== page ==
kolchak by Simon Gibson

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Kolackh.

The walls of the room were nothing but red bricks. The floor was cold, almost like ice, with the clammy feel that goes with cold stone surfaces. The small amount of light that the dusty window would allow through shone on the one object that occupied this room, a small cabinet. The cabinet was small enough to not really be an imposing object, but in the emptiness of the room it was just that, imposing.

Inside the cabinet, if anyone had ever looked, they would have seen the true reason for this room to be so barren and empty. Inside laid the remains of a man, just a few piles of paper and a small cup filled with sand. Not much, but when you see these things and hear the story of the man that they belonged to, then things become slightly clear to this surreal and almost pointless sight.

The man in question was called Andrew Kolackh. He was a foreign man who had once sought to cheat money from the town, centuries ago, and had often run schemes for the local governor. He was well known around the town for being a two faced character and nobody trusted him, except for the town officials who thought that he was a blessing in disguise. Kolackh was a man who had often been mistaken for a beggar, or a gentleman, or a labourer, or a farmer, many guises had he taken in his work. Although this skill of being able to change your appearance and manner did him well as the chief of all dealings where money was concerned gave him an ability to pass undetected in his task. The task in hand usually involved theft; as such he was not a popular man in any taverns around the locality. He did, however, come against some competition when he tried to swindle a man who, unknown to him, was far more than a mere man. Andrew Kolackh tried, and failed, to swindle the devil.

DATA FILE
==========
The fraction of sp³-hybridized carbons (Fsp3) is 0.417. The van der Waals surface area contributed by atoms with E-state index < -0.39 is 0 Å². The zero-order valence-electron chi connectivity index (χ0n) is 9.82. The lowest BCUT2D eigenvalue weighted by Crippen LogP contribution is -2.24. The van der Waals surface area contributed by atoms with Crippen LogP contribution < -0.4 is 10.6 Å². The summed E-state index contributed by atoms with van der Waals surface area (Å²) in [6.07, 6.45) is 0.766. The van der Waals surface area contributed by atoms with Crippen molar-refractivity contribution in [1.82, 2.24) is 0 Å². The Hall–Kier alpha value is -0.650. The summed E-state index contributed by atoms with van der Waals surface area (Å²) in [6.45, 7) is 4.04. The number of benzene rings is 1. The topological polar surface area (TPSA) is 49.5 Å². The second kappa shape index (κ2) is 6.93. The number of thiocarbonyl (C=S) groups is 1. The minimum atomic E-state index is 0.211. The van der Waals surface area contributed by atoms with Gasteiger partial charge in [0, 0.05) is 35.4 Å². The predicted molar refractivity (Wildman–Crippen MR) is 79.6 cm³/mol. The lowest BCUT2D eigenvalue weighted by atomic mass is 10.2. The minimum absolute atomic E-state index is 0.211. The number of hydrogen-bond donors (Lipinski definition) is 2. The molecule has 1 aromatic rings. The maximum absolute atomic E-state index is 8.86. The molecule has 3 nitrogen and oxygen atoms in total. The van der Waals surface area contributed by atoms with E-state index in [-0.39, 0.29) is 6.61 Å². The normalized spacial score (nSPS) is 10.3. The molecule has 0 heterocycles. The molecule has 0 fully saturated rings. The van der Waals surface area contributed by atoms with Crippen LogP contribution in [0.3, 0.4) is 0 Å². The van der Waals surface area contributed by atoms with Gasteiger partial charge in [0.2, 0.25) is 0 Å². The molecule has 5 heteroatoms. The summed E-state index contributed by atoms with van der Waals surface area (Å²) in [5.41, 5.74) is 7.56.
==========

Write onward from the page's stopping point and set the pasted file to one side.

At first Kolackh did not notice anything was different about his ‘victim'. He too was a man of many disguises and so did not notice that this perfectly ordinary villager was actually something far more threatening. It is said by some that had Kolackh known that the man was the devil then he would have sold his soul. He spoke at length regarding the money that the villager apparently owed the town council. The man in question, knowing the heart of Kolackh, did not see a problem with telling equal untruths to Kolackh in order that the double deception continued. The more interesting side of this is that the devil knew all of Kolackh and his past too was in the devil's knowledge. One must ask why the devil himself would wish to do ill to one like Kolackh as all who knew him, or knew of him, thought little of him that was in any way good. It was also strange that such a deceitful man would not realise or notice the aspects of his puppeteer.

The deception continued for over ten minutes and eventually the ‘man' paid Kolackh. With the money paid it was the beginning of the end of Kolackh. As he received the bag of coins he was instantly overcome with the fear of time. The devil, as recompense for this deception, gave Kolackh a small cup of sand.

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